Molise Region: History, vines and appellations

Molise is a small region, with a total area of 4,438 Km2, and this is also reflected in its viticulture and wines. It is a mostly hilly (45%) and mountainous (55%) region and the vineyards are also located half in the hills and half in mountainous areas. The total vineyard area is only 6,400 hectares, mainly in the province of Campobasso, for a production of about 350,000 hl. The vineyards are 58% located in mountainous areas and 42% hilly. The highlands that develop between the Abruzzo and Samnite Apennines give the region a semi-continental climate, with hot summers and cold and snowy winters. Along the coast the temperatures are milder, with modest temperature ranges and little rainfall. The reference areas for the breeding of vines are two: the first, larger, runs along the valley of the river Trigno (on the border with Abruzzo) and the valley of Biferno; the second is located around Isernia.

The wine tradition of Molise dates back to the third century B.C., to the times of the Romans and the Samnites. There are very few traces of Molise viticulture in the medieval and Renaissance era. The first mention of Tintilia dates back to the early 1800s. From the point of view of viticulture, Molise is still looking for its identity, having been until fifty years ago also administratively linked to Abruzzo. Today Molisani wines are placed between Abruzzo and Apulian ones, acting as a link between the enologies of the two regions. The autochthonous black grape variety Tintilia is the expression of the rebirth of the Molise viticulture.

In Molise the most important grape varieties are black, among which we mention the autochthonous Tintilia with the wines of the Tintilia del Molise DOC appellation. The other cultivated vines are those characteristic of neighboring territories. Montepulciano and Aglianico are the most important black grapes, while Falanghina, Trebbiano (both Tuscan and Abruzzese), Greco, white Bombino and white Malvasia. Sangiovese is used alone or in blend with Montepulciano for the production of Pentro DOC Rosso wine. International varieties include Chardonnay, Cabernet sauvignon, Merlot and Syrah.

In Molise there are 4 DOC Designations of Origin and 2 IGT. Biferno DOC, with red (also Superiore and Riserva), rosé and white, based on Montepulciano (70-80%) and Aglianico (15-20%) grapes for red and rosé, while white is produced with Trebbiano Toscano (60-70%) and Pentro or Pentro d’Isernia DOC, with the red, rosé and white types, a blend of Montepulciano and Sangiovese the first two and Trebbiano toscano (60-70%) and Bombino bianco the third. Both were established in 1983.

Then followed in 1998 the Molise or Molise DOC, which insists on much of the territory of Molise, with a large number of types and varieties usable. 5 types allowed by the disciplinary: red (also Riserva), sparkling wine, passito, novello and frizzante. The Rosso and Riserva versions must be produced with a minimum 85% of Montepulciano. The Reserve can be qualified as such after a minimum aging of two years, of which six months in wooden barrels. Other allowed varieties are Aglianico, Cabernet Sauvignon and Sangiovese for reds; Falanghina, Chardonnay, Greco, Muscat Blanc, Pinot Blanc, Sauvignon and Trebbiano for whites. Novello can be produced with 100% Montepulciano. The sparkling wine can be produced with Chardonnay, Pinot Blanc and Moscato with a minimum of 85% for each vine. The sparkling wine with Chardonnay or Pinot Blanc or Moscato, all with a minimum of 85%.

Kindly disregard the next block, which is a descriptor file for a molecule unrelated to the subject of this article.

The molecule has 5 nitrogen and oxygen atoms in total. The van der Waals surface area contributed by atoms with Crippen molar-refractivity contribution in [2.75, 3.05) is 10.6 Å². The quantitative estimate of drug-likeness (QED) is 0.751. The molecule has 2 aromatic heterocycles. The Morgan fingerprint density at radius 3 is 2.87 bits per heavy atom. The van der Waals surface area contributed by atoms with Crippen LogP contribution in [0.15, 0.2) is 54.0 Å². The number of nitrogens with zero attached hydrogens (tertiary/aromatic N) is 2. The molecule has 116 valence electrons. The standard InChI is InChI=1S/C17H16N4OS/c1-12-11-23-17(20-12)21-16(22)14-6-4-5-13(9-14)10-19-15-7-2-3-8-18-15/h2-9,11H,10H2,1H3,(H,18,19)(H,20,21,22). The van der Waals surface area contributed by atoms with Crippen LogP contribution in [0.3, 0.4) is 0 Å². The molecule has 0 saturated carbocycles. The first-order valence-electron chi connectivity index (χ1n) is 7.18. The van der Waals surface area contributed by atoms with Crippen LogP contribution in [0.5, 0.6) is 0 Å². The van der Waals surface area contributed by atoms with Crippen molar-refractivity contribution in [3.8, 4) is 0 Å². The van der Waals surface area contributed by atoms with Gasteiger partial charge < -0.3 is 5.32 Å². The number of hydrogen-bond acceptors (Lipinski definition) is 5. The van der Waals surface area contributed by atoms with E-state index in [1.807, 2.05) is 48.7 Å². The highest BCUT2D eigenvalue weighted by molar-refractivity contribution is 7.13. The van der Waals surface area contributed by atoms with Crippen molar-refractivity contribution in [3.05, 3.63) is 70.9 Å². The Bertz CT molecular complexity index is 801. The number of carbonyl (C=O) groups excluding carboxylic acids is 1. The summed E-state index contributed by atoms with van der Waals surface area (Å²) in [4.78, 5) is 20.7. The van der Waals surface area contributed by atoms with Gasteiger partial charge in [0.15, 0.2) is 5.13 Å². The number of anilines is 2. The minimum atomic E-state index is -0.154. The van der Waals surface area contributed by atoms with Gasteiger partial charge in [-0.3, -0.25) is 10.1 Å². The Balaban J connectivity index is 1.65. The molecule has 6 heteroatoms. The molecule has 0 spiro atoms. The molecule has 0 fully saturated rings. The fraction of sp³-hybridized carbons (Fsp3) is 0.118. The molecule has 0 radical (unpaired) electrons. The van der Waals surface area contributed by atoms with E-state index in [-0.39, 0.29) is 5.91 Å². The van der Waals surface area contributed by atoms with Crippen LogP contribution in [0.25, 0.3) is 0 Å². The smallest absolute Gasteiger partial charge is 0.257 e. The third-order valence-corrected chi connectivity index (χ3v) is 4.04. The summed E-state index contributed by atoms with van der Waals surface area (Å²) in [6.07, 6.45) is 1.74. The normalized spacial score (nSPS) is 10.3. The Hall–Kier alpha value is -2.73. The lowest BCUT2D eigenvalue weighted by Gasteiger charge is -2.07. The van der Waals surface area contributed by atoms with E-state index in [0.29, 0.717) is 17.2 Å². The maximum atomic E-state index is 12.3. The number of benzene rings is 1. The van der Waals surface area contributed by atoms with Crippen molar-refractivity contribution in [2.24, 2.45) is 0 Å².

The Tintilia del Molise DOC appellation was established in 2011. Its production area includes many municipalities of Basso Molise, Valle del Biferno, Fortore and Trigno, Molise Centrale, Alto Molise and Valle del Volturno. The types allowed by the disciplinary are red, rosé and reserve red, all made from Tintilia grapes for at least 95%. The reserve must be aged for at least two years. The denomination Osco or Terra degli Osci IGT and Rotae IGT dates from 1995.

Molise, from a wine-growing point of view, can be divided into two distinct areas. On the one hand the foothills and coast, represented in the province of Campobasso by the DOC Biferno, the other, more inland and mountainous, in the province of Isernia, by the DOC Pentro d’Isernia. The most recent (2011) name Tintilia del Molise DOC, includes both these territories. In the Biferno DOC, the main grape for white wines is Trebbiano Toscano, whereas reds and rose wines are dominated by Montepulciano, accompanied by Aglianico, which can represent 10 to 20% of the blends. The disciplinary of Pentro di Isernia DOC includes four types of wine, Bianco, Rosato and Rosso, plus Rosso Riserva. Reds and rosés must contain 75-80% of Montepulciano, plus 20-25% of Tintilia. White wines are at least 80% based on the Falanghina grape variety. The appellation Tintilia del Molise DOC, created in 2011, instead includes only wines obtained from the autochthonous Tintilia vine, vinified in purity.

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